3. People who consume large amounts of sugar also tend to have a cluster of other unhealthy behaviors that are associated with heart disease, such as: drinking, smoking, being overweight, low physical activity, and high blood pressure. 
    • AND: many of the associations with sugar only appear once the sugar levels are above a certain threshold, often in amounts that have exceeded a reasonable moderate intake.


  1. We can’t leave this episode without getting nerdy for a second. So let’s talk about what sugar actually is. Sugar is a broad brush and can be describing a plethora of things from candy, to fruit to honey and syrup.
    • You see a lot of people try to further break things down into good and bad sugars. Good sugars in their mind being naturally occurring and bad sugars being processed sugar like high fructose corn syrup.
      • Let’s go to the mayo clinic for the skinny cuz we aren’t doctors… “High fructose corn syrup is a common sweetener in sodas and fruit-flavored drinks. As use of high-fructose corn syrup has increased, so have obesity levels and related health problems, so some people wonder if there’s a connection.
      • High-fructose corn syrup is chemically similar to plain table sugar, but there’s controversy about how the body metabolized HFCS in comparison to table sugar… BUT according to Mayo Clinic, “there’s insufficient evidence at this time to say that high-fructose corn syrup is any less healthy than other types of sweeteners.”
      • So there you go, straight from the doctors at the number one hospital in the country, HFCS isn’t this horrible asshole that’s going to kill you as long as you consume it in moderation.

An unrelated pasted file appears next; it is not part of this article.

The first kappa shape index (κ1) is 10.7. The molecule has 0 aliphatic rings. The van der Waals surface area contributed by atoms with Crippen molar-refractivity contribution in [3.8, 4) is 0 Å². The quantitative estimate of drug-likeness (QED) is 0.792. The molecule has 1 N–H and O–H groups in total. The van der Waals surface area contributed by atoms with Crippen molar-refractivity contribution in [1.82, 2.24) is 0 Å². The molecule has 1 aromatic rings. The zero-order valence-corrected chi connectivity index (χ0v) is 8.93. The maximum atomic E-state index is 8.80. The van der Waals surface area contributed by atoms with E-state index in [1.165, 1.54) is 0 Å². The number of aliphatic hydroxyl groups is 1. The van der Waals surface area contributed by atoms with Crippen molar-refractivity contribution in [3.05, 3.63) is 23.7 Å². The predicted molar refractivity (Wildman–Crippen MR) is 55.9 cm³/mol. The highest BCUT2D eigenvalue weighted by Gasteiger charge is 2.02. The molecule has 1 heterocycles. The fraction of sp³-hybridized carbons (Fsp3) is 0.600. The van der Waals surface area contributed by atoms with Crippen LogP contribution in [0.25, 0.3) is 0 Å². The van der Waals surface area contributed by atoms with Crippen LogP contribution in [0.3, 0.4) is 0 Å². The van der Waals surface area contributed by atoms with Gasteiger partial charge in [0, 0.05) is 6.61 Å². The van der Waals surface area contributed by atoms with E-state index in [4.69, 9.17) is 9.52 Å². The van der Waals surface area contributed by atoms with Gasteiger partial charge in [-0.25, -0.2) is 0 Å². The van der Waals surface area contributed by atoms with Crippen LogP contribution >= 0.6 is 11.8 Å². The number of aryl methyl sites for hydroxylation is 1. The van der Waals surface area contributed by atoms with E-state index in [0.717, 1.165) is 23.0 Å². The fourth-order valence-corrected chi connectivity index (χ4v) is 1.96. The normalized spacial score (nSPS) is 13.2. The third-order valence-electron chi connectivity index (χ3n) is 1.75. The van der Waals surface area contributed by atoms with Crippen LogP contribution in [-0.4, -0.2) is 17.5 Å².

2. Sugars are a carb, the primary role being energy. There are three forms of sugar: monosaccharides, oligosaccharides and polysaccharides. 
    • Monosaccharides AKA simple sugars: glucose, fructose and galactose. 
      • We covered glucose at length in another episode, so we’ll break down fructose and galactose now:
      • Fructose is a sugar naturally found in fruit but also found in processed items like table sugar and high fructose corn syrup. Fructose is converted into glucose by the liver and then released into the blood for use.
      • Galactose is a type of sugar found in dairy products and it’s metabolized similarly to fructose.
      • Oligosaccharides are one of the components of fiber found in plants which our bodies partially break down into glucose. These sugars are found in a lot of vegetables
      • Polysaccharides are found in starch ( or the energy stores of plants) and cellulose which is naturally occurring fiber in plants.
  3. Regardless of the sugar consumed, surprise, they are all going to end up glucose in your body. Our body cannot tell the difference between the natural sugar found in fruit, honey or milk, and the processed sugar found in a kitkat.

TL;DR: have your dang sugar in moderation, just like everything else. Unless your doctor is telling you need to cut back for medical reasons.

Stop demonizing food and enjoy what you like in moderation.